MONDAY, JULY 16: Performance-based weight penalties will be increased from a maximum of 40kg to 80kg in the coming 2001-2002 Australian Super Touring Championship motor racing series. Kelvin O'Reilly, Chief Executive of championship organisers...
MONDAY, JULY 16: Performance-based weight penalties will be increased from a maximum of 40kg to 80kg in the coming 2001-2002 Australian Super Touring Championship motor racing series.
Kelvin O'Reilly, Chief Executive of championship organisers TOCA Australia, said today the revised weight penalty system for drivers securing top-three results was aimed to ensure the closest possible competition in the eight-round series which begins at Lakeside in Queensland on September 23.
"We have given this matter careful consideration and we are confident the changes will allow a greater number of drivers to be competitive and compete for outright podium positions," he said.
Weight penalties were introduced to the championship for the 2000-2001 series, with 40kg imposed on race winners in the following round, along with 15kg for second place, and 10kg for third.
Under the revised regulations, the first-place weight penalty will be the same, but second position will be increased to 25kg, and third will go up to 15kg. The penalties will now also flow on during the championship and are to be adjusted up and down according to results, with a maximum of 80kg ballast added to a driver's car.
"For example, if a driver wins a race at two successive rounds he will carry the full 80kg, but it can't go any higher than that if someone keeps winning," said O'Reilly.
"However, if that same driver was to finish back in the field at the next round then they would lose the weight applied at the previous event in which they scored a podium finish."
Defending champion Paul Morris said he supported the revised weight penalty system.
"It's going to make the racing closer right through the field and that's good for the championship," said Morris. "We've seen this type of system work well overseas and I'm sure it will be just the same here."
O'Reilly said another change in the regulations for the championship's first full Summer season was the introduction of a single qualifying session for rounds with two races.
In past years there were separate qualifying sessions to determine starting grid positions in the two-race format.
In the 2001-2002 series the sole qualifying session will determine the grid for race one, and starting positions for race two will be set according to the fastest lap by each driver in race one.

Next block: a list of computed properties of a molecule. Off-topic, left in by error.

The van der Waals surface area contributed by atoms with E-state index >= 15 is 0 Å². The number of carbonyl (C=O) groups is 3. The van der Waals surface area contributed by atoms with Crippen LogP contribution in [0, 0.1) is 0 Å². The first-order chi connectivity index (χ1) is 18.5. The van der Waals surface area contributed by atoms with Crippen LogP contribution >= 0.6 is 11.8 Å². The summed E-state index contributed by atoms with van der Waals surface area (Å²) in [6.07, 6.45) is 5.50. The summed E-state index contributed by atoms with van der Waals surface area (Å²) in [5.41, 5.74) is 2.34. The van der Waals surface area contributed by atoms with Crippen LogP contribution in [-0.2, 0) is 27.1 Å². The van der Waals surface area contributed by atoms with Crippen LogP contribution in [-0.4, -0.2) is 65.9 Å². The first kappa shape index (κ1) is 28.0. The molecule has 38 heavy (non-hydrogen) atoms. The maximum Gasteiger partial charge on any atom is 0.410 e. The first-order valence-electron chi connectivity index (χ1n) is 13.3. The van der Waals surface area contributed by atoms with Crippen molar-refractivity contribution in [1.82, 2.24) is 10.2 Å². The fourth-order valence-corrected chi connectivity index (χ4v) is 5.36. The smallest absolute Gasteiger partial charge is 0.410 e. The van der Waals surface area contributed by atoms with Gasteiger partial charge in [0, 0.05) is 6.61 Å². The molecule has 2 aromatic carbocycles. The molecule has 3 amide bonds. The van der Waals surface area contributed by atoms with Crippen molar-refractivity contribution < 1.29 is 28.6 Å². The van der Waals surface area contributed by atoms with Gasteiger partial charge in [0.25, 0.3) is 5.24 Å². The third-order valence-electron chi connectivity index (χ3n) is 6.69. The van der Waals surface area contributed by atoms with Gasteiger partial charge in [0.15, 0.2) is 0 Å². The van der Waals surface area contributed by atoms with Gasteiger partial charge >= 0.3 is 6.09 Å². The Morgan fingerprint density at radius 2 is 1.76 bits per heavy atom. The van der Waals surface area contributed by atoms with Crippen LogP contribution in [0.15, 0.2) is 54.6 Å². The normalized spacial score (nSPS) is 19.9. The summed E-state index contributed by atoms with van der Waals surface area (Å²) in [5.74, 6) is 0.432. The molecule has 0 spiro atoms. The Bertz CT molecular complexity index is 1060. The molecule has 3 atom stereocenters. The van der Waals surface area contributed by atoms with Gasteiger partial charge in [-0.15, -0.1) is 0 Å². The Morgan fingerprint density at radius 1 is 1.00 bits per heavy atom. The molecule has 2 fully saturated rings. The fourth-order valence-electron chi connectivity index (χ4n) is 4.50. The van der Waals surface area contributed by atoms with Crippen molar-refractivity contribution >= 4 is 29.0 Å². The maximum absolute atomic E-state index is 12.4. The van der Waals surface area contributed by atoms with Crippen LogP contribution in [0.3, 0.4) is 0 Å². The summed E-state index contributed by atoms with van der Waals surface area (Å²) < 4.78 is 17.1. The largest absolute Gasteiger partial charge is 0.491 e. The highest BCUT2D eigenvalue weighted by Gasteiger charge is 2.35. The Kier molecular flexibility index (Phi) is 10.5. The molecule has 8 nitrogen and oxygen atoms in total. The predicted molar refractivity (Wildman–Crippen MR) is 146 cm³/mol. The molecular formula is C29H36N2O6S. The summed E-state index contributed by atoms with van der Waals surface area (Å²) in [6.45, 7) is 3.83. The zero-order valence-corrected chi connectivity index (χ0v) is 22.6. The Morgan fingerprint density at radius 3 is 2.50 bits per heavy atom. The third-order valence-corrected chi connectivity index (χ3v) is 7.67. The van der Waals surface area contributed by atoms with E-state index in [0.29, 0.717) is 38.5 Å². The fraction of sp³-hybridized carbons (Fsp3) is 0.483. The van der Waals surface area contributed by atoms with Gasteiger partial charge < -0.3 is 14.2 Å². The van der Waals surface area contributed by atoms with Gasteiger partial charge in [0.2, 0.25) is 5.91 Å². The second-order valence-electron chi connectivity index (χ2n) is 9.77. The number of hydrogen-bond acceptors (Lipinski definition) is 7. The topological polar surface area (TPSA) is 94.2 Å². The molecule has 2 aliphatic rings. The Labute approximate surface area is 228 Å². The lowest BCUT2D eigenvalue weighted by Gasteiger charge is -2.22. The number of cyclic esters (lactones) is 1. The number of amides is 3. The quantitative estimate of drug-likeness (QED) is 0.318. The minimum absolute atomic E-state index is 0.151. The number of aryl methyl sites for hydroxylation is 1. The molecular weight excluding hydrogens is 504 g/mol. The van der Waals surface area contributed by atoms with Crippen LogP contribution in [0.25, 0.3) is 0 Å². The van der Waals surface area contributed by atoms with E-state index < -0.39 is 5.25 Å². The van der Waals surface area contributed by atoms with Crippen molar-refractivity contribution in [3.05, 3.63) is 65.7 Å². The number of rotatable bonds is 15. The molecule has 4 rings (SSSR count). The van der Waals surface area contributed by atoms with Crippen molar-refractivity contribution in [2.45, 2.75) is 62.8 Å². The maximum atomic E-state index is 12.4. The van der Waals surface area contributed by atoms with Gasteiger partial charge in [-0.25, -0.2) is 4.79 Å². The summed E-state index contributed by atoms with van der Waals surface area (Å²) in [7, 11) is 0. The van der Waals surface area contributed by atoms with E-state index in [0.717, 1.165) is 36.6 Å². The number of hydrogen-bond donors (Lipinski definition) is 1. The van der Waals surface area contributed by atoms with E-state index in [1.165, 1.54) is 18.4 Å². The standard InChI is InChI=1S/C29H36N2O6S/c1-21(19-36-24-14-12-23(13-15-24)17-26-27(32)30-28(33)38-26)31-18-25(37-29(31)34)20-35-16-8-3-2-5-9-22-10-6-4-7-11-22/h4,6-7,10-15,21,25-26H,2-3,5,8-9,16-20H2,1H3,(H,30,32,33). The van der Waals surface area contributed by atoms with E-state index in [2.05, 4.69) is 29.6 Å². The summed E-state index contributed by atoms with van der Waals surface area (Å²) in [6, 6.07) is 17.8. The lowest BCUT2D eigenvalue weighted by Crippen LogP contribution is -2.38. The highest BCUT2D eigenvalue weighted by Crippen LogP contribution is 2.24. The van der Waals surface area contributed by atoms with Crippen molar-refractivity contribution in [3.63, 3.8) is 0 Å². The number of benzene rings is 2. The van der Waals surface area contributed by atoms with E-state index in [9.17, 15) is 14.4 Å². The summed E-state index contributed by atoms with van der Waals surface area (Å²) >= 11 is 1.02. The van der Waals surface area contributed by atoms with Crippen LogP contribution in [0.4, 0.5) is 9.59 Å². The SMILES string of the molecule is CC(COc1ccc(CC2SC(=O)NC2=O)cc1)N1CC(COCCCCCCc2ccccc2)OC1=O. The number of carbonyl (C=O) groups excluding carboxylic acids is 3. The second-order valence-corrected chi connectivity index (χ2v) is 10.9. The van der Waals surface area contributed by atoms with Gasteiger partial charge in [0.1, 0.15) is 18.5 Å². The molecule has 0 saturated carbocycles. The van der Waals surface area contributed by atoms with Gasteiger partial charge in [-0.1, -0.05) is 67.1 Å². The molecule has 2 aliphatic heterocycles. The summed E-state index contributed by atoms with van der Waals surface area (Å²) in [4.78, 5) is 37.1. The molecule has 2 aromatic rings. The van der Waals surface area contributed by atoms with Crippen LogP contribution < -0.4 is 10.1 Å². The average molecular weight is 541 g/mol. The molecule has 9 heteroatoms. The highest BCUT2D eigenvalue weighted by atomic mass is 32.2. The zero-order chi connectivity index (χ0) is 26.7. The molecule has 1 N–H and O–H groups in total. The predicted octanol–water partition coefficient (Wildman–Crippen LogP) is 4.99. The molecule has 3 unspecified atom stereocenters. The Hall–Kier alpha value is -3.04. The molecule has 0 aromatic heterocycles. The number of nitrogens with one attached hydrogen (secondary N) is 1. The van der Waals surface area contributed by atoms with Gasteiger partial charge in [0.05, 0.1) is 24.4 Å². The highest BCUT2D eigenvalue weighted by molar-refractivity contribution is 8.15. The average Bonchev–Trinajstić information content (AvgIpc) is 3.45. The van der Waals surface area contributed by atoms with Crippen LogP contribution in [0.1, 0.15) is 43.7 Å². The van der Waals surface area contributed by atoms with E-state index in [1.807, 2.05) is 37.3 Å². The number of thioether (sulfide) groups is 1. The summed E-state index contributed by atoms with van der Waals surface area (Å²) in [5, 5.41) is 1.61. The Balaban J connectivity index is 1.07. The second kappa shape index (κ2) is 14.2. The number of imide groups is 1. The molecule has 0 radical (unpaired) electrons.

O'Reilly said that although one qualifying session had been discarded at championship rounds, it would be replaced by an additional practice session to ensure competitors had the same amount of pre-race track time as in previous seasons.
Newcastle's Roadchill Express-SAE College BMW driver Luke Searle said he expected to benefit from the revised qualifying system because he would be in a position to secure a higher starting position in race two at rounds, compared to previous seasons. In the past Searle was required to start most races from the rear of the grid because he did not compete in qualifying sessions on Saturdays because of religious beliefs.
"This will give me a much better chance to get on the podium in the second race because I should be able to start closer to the front of the grid compared to the last few seasons," said Searle.
This year's championship will be contested by the Super Touring cars which have raced in the series since its inception in 1994, and the modified V8 cars which joined the series in 2000-2001 under the Future Tourers banner.
O'Reilly said the V8s in has championship been renamed TOCA Touring Cars.
The three major awards in the series will be the Drivers Championship, for overall supremacy, plus the Super Touring Cup, and TOCA Touring Cars Cup for the highest points-scoring driver in each class. The Independents Cup and Teams Championship awards have been discarded.
The points system remains unchanged in the Drivers Championship, with 15 for a race win, 12 for second, 10 for third, and decreasing allocations down to 10th place. The same system will operate for the Super Touring Cup and the TOCA Touring Cars Cup.
The championship will be televised for the third successive season by the Seven Network. There will be a delayed two-hour telecast of each round, and a total coverage of 16 hours.
The TOCA Touring Cars entries in the championship will include defending class winner Tim Shaw of Tasmania in a Holden Commodore, and Sydney's Greg East in the Mitsubishi Magna which made it's debut in the final round of the 2000-2001 series at Oran Park in Sydney in February.
A strong field of TOCA Touring Car newcomers in the championship will include Victorians Jason Kennedy, Jeff Emery, and Shannon Sidebottom, South Australian Leanne Ross, and Mark Seaton and Steven Williams from NSW.